MONDAY, DECEMBER 11 / CLOSED

Exhibition in celebration of Helen Frankenthaler print acquisition

Posted on Friday, September 18, 2015

For Immediate Release
Contact: Barbara Briggie-Smith
Tel: 515.271.0343
Email: bbsmith@desmoinesartcenter.org

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Des Moines Art Center presents exhibition in celebration of Helen Frankenthaler print acquisition

DES MOINES, IOWA (September 2015) — On Tuesday, September 29, 2015, the Des Moines Art Center will open East and Beyond: Helen Frankenthaler and Her Contemporaries. The exhibition runs through January 17, 2016 in the John Brady Print Gallery.

In celebration of the acquisition of Helen Frankenthaler's breakthrough color woodblock print, East and Beyond, 1973, the Art Center presents an exhibition contextualizing Frankenthaler's print. The exhibition includes four works on paper by Frankenthaler, as well as 23 works on paper and ceramics by American and Japanese artists who were active during the 1950s to 1980s. Transcending and merging their cultures' printmaking traditions, these artists too moved "beyond East" and "beyond West." Japanese pictorial traditions, including expressive sumi-e brush painting and Zen calligraphy, the use of un-sized supports, and ukiyo-e printing, inspired artists such as Sam Francis, Helen Frankenthaler, Willem de Kooning, Joan Mitchell, and Robert Motherwell, and influenced their development as Abstract Expressionists. American ceramists Gertrud and Otto Natzler, Glenn Nelson, and William Wyman looked to Zen-inspired ceramics. Concurrently, Japanese Modernists Fumiaki Fukita, Hideo Hagiwara, Shoichi Ida, Masuo Ikeda, Hoshi Joichi, Haku Maki, Tetsuya Noda, Koshiro Onchi, Takumi Shinagawa, Hiroyuki Tajima, and Ansei Uchima moved towards Western approaches to abstraction, Pop Art, and Photorealism, as manifested in their woodblock prints, etchings, and lithographs.

The exhibition includes David Hockney’s lithograph inspired by a ukiyo-e print. It also includes one work not by a contemporary of Frankenthaler but which is pertinent to the exhibition—a color woodblock print by 19th-century Japanese printmaker Ikeda Eisen. Nor can this survey omit the California printmaker Carol Summers, whose abstract color relief prints, such as La Terra Trema, anticipated by a decade the adaption of Japanese block printing techniques by East Coast artists and printers.
 
All but two of the works in the exhibition are from the Art Center's permanent collections. Thanks to the Helen Frankenthaler Foundation generous loan of Frankenthaler’s color woodblock prints Savage Breeze and Essence Mulberry, the Art Center has the extraordinary opportunity to present two major works by the artist that fulfilled the prophecy of East and Beyond.

Amy N. Worthen, curator of prints and drawings, organized the exhibition.

Related Programs

Gallery Talk
Amy N. Worthen
Thursday, October 8 / 6:30 pm
John Brady Print Gallery

Amy N. Worthen will lead an informal discussion on the exhibition.

Lecture: “The Artist and the Jigsaw”
Suzanne Boorsch, Robert L. Solley Curator of Prints and Drawings, Yale University Art Gallery
Thursday, January 14, 2016 / 6:30 pm
Levitt Auditorium

In 1972 Helen Frankenthaler was asked by Tatyana Grosman, the founder of Universal Limited Art Editions—one of the small group of pioneering publishers who created the so-called American Print Renaissance—if she would like to try her hand at making a woodcut, a medium in which neither she nor ULAE had worked to date. Intrigued, she began to research the methods and tools previous artists had used for woodcuts, eventually choosing a jigsaw as her principal tool. The result was East and Beyond, which, as it became widely known, not only received high praise, but well beyond that, was acclaimed as revolutionary. This lecture will examine the methods and, insofar as is possible, the thought processes of Frankenthaler and the other Western artists who created works with an Eastern flavor, also focusing on the prints of the dozen Japanese artists included in the exhibition.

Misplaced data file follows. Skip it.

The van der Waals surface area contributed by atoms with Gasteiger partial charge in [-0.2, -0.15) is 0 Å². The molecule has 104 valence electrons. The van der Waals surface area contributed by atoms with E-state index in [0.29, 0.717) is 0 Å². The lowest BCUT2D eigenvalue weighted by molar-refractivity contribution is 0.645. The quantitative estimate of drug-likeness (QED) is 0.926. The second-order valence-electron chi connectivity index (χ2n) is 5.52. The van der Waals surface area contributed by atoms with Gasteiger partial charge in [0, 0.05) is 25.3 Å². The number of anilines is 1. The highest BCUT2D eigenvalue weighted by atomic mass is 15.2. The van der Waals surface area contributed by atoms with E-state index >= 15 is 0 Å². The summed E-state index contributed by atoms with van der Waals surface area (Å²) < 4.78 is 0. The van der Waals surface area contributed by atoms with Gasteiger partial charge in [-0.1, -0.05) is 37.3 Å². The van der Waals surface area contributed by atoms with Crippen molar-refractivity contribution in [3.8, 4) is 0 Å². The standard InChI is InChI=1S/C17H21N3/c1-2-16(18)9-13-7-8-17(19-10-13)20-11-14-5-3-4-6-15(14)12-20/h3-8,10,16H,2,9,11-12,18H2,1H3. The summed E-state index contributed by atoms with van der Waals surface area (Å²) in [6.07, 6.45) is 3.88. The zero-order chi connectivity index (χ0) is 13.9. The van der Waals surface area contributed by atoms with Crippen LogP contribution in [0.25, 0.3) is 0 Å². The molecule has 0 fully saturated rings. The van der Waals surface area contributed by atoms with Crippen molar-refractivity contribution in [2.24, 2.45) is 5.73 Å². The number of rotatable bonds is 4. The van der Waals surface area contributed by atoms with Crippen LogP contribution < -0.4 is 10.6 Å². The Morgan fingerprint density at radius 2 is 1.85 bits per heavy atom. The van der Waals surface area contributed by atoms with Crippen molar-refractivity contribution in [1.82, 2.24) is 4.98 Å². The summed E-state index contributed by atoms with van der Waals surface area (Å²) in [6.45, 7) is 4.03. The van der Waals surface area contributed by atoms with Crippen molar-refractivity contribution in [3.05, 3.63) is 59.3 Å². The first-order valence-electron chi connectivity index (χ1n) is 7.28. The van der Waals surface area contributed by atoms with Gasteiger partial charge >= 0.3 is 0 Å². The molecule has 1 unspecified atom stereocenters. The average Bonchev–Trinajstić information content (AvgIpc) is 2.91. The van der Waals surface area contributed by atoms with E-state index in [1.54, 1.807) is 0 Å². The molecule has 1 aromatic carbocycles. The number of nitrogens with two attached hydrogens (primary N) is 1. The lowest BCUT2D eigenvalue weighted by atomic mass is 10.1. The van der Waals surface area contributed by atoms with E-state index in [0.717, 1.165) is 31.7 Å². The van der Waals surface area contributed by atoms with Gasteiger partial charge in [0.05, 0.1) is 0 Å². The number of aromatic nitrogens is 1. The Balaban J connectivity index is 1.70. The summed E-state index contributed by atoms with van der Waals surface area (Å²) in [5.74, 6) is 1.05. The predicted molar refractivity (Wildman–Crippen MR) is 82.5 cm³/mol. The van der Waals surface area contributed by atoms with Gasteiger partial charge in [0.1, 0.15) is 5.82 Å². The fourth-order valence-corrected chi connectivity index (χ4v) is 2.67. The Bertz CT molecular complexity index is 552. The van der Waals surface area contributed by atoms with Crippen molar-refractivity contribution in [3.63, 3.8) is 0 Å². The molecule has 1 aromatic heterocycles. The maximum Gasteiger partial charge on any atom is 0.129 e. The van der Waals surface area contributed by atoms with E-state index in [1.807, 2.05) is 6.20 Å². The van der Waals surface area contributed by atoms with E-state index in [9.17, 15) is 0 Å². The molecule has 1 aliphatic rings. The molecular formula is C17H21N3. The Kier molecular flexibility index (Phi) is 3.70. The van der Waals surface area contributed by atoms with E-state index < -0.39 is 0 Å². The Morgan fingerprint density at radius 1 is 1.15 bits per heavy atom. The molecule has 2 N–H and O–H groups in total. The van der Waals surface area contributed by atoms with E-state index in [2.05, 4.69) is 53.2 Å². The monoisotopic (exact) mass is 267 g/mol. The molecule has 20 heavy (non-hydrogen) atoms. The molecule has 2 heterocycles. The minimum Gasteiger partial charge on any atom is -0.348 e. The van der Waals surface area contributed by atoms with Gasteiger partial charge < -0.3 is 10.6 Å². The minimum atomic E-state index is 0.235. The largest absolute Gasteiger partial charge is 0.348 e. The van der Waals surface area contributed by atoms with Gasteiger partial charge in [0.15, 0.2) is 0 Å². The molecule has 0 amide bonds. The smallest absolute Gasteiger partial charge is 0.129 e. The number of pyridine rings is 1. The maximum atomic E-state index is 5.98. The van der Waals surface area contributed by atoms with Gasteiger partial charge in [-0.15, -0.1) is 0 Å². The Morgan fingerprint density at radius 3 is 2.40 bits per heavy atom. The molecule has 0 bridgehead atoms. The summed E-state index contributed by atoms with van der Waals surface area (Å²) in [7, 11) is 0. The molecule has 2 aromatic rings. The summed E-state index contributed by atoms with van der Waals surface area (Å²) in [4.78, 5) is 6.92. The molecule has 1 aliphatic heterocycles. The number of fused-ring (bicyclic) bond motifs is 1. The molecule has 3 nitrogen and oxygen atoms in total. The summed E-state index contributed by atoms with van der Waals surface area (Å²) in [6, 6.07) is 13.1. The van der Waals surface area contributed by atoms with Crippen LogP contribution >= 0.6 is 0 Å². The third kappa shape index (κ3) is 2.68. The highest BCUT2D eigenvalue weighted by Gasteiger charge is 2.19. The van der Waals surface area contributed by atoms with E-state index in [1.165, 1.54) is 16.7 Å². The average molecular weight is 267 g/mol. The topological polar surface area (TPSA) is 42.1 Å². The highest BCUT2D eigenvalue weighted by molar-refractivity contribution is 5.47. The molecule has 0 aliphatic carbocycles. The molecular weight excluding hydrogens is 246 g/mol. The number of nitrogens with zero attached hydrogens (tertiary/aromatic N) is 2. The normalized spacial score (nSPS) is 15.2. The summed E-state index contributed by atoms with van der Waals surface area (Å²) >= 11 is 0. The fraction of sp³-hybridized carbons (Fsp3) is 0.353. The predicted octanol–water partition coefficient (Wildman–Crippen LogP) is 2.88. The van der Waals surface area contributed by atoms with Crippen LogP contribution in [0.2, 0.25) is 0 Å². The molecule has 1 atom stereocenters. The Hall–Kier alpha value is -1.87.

About the Des Moines Art Center

Recognized by international art critics as a world-class museum in the heart of the Midwest, the Des Moines Art Center has amassed an important collection with a major emphasis on contemporary art. The collection’s overriding principle is a representation of artists from the 19th century to the present, each through a seminal work. This accounts for an impressive collection that ranges from Edward Hopper’s Automat to Jasper Johns’ Tennyson, Henri Matisse’s Woman in White, Georgia O’Keeffe’s From the Lake No. 1, Francis Bacon’s Study after Velásquez’s Portrait of Pope Innocent X, Bill Viola’s Ascension, and Cecily Brown’s Half-Bind.

The Art Center’s physical complex marries with the collection for a totally integrated experience. The collection is housed in three major buildings, each designed by a world-renowned architect – Eliel Saarinen, I. M. Pei, and Richard Meier. With the exception of special events, admission to the museum is free.

In September 2009, the John and Mary Pappajohn Sculpture Park opened in Des Moines’ Western Gateway Park. Philanthropists John and Mary Pappajohn have provided funding for and donated 28 sculptures by internationally acclaimed contemporary artists to the Des Moines Art Center. The collection of sculptures by such artists as Louise Bourgeois, Deborah Butterfield, Willem de Kooning, Olafur Eliasson, Keith Haring, Ellsworth Kelly, Jaume Plensa, Richard Serra, Joel Shapiro, and Mark di Suvero, is the most significant donation of artwork to the Art Center in a single gift in the museum’s history. The Pappajohn Sculpture Park was created in collaboration with the Pappajohns, the City of Des Moines, the Des Moines Art Center, and numerous corporate and private donors.

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